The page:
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    (Original post by Beska)
    I've not been told how to search for information from journals and the like yet but I'm just trying to find out if the fact that mothers who themselves were premature are more likely to give birth prematurely themselves is true or not? Are there any textbooks that this kind of thing would likely be discussed in? The articles I've found seem to suggest that it is true but I don't want to just be picking random papers from Scholar that agree with me while somehow ignoring those that don't...
    This would be a good place to start.

    Genetic Influences on Preterm Birth, Semin Reprod Med. 2007;25(1):40-51

    However searching PubMed for articles related to "predisposition to preterm birth" may provide you with more updated articles such as this http://www.ncbi.nlm.nih.gov/pubmed/20502281

    ^ That is the article which all the news stories referred to last year.
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    (Original post by Beska)
    I've not been told how to search for information from journals and the like yet but I'm just trying to find out if the fact that mothers who themselves were premature are more likely to give birth prematurely themselves is true or not? Are there any textbooks that this kind of thing would likely be discussed in? The articles I've found seem to suggest that it is true but I don't want to just be picking random papers from Scholar that agree with me while somehow ignoring those that don't...
    I've heard that too, and also the method of birth is very similar (but not sure at all whether thats true or not).

    Don't know if this'll be much help:
    http://www.bmj.com/content/3/5932/659.abstract

    '...The results are consistent with the theory that the mother's own intrauterine experience affects her reproductive performance but could also be explained by shared family learning experience of as yet unidentified microsocial factors related to pregnancy performance.'

    Thats actually quite interesting!
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    So, after a term of studying embryology with embryologists, I have decided that embryology is awesome
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    (Original post by Mushi_master)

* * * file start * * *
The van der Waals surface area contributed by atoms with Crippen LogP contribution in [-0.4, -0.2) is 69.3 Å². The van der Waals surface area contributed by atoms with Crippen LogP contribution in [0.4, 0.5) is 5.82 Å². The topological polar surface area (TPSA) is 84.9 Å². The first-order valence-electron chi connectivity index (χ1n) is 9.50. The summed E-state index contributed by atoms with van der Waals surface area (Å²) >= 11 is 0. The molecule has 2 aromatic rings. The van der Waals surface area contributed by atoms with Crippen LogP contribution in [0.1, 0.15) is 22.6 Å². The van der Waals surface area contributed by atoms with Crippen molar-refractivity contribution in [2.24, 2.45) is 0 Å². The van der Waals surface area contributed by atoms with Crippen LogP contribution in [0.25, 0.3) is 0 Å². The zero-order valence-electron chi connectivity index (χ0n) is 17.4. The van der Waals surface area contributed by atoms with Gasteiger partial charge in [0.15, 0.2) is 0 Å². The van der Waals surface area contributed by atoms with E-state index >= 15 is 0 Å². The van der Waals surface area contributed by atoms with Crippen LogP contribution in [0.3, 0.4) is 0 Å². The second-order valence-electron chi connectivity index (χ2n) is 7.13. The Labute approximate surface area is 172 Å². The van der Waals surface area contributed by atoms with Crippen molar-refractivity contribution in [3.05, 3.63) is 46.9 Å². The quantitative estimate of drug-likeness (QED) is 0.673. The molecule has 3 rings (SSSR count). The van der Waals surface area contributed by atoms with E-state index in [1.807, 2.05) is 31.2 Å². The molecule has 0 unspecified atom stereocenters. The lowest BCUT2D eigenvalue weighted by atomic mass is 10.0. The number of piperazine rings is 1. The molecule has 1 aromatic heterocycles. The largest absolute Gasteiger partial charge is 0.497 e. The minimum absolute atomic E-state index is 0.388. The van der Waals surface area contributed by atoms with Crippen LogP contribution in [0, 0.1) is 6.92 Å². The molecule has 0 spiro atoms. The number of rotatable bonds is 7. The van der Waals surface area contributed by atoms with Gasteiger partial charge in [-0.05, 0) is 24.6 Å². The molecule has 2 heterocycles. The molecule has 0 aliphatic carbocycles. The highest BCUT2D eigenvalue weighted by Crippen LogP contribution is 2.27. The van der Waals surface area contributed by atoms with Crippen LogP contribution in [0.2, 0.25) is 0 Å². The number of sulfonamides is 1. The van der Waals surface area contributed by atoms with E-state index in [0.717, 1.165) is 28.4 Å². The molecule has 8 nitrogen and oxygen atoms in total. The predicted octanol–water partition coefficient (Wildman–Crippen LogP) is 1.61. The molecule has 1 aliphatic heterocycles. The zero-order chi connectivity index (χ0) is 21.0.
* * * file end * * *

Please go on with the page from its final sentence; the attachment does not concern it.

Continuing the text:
I just can't see myself enjoying it at all, plus I'd be frustrated about graduating a year later.

    Only thinking about it now as my clinical advisor was trying to convince me it was a good idea the other day.
    Being a finalist is amazing. Glad I'm graduating, pretty chilled out year with lots of flexibility and less of being treated like a badly trained monkey. And nice seeing everything come together medically. together I don't regret skipping a BSc at all.
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    (Original post by digitalis)
    Being a finalist is amazing. Glad I'm graduating, pretty chilled out year with lots of flexibility and less of being treated like a badly trained monkey. And nice seeing everything come together medically. together I don't regret skipping a BSc at all.
    Am wondering whether to intercalate also. Interesting to see & also saw you scored really highly without intercalation so clearly isn't necessary? Big concern for me is anatomy at Glasgow has been abysmally and wouldn't want that knowledge gap should I decide to go into surgery..? Though I guess some people must manage it!
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    (Original post by SMed)
    If I do 4-5 lectures a day, I can get through all of the first terms' (mod 1 and 2) work at least once. If I do 8 a day, then I can get through it twice. Next and final module will be quite difficult and will have to keep up with the revision for that module as I go along because the exam is straight after. So I won't have time to go over modules 1 and 2 again after this break.

    That's my Christmas ****ed.
    This is pure effort :yy:

    I will start working tomorrow. I will I will.
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    (Original post by lekky)
    Am wondering whether to intercalate also. Interesting to see & also saw you scored really highly without intercalation so clearly isn't necessary? Big concern for me is anatomy at Glasgow has been abysmally and wouldn't want that knowledge gap should I decide to go into surgery..? Though I guess some people must manage it!